(D) apply strategies for making informed decisions about purchasing consumer goods such as comparing prices per unit, looking for sales or promotions, and negotiating price.
PFL.8 Credit and borrowing. The student understands the use of credit to make purchases. The student is expected to:
    (A) compare and contrast sources of credit such as banks, merchants, peer-to-peer, payday loans, and title loans;
    (B) compare and contrast types of credit, including revolving and installment credit, and collateralized loans versus unsecured credit;
    (C) evaluate the impact of credit decisions on monthly budget, income statement, and net worth statement.
PFL.9 Credit and borrowing. The student identifies factors that affect credit worthiness. The student is expected to:
    (A) discuss how character, capacity, and collateral can adversely or positively impact an individual's credit rating and the ability to obtain credit;
    (B) describe how to access and interpret a sample credit report and score;
    (C) describe the importance of monitoring credit reports regularly and addressing mistakes;
    (D) identify factors that could lead to bankruptcy such as medical expenses, job loss, divorce, or a failed business;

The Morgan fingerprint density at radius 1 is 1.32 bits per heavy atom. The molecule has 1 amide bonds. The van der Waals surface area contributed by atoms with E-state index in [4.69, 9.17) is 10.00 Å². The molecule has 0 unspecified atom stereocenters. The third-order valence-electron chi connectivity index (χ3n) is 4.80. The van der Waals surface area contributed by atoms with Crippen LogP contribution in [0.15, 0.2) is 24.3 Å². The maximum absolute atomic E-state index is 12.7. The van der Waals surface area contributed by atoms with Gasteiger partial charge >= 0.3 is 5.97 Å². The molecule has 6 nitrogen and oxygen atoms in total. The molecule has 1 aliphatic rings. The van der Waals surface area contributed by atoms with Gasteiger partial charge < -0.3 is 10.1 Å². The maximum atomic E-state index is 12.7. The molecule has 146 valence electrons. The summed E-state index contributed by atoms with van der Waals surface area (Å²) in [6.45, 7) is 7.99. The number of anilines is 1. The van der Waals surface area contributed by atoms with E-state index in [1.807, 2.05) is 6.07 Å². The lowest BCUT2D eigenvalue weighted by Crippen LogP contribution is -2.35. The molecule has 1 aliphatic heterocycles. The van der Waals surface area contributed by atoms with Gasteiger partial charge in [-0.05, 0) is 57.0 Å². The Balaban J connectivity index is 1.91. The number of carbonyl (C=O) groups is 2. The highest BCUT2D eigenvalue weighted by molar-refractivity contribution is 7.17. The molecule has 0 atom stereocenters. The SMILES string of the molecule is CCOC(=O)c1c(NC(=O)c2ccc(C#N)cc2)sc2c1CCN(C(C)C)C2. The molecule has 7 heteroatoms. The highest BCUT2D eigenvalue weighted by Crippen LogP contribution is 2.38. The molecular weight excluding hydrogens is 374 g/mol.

(E) appraise the impact of borrowing decisions on credit score, including consequences of poor credit management and bankruptcy.
PFL.10 Credit and borrowing. The student evaluates a decision to use credit. The student is expected to:
    (A) examine the components of the cost of borrowing, including annual percentage rate (APR), fixed versus variable interest, length of term,
         grace period, and additional fees such as late payment, cash advance, and prepayment penalties;
    (B) explain strategies to reduce total cost of borrowing such as making a higher down payment and additional principal payments;
    (C) differentiate between the use and cost of debit and credit cards.
Stock Market Project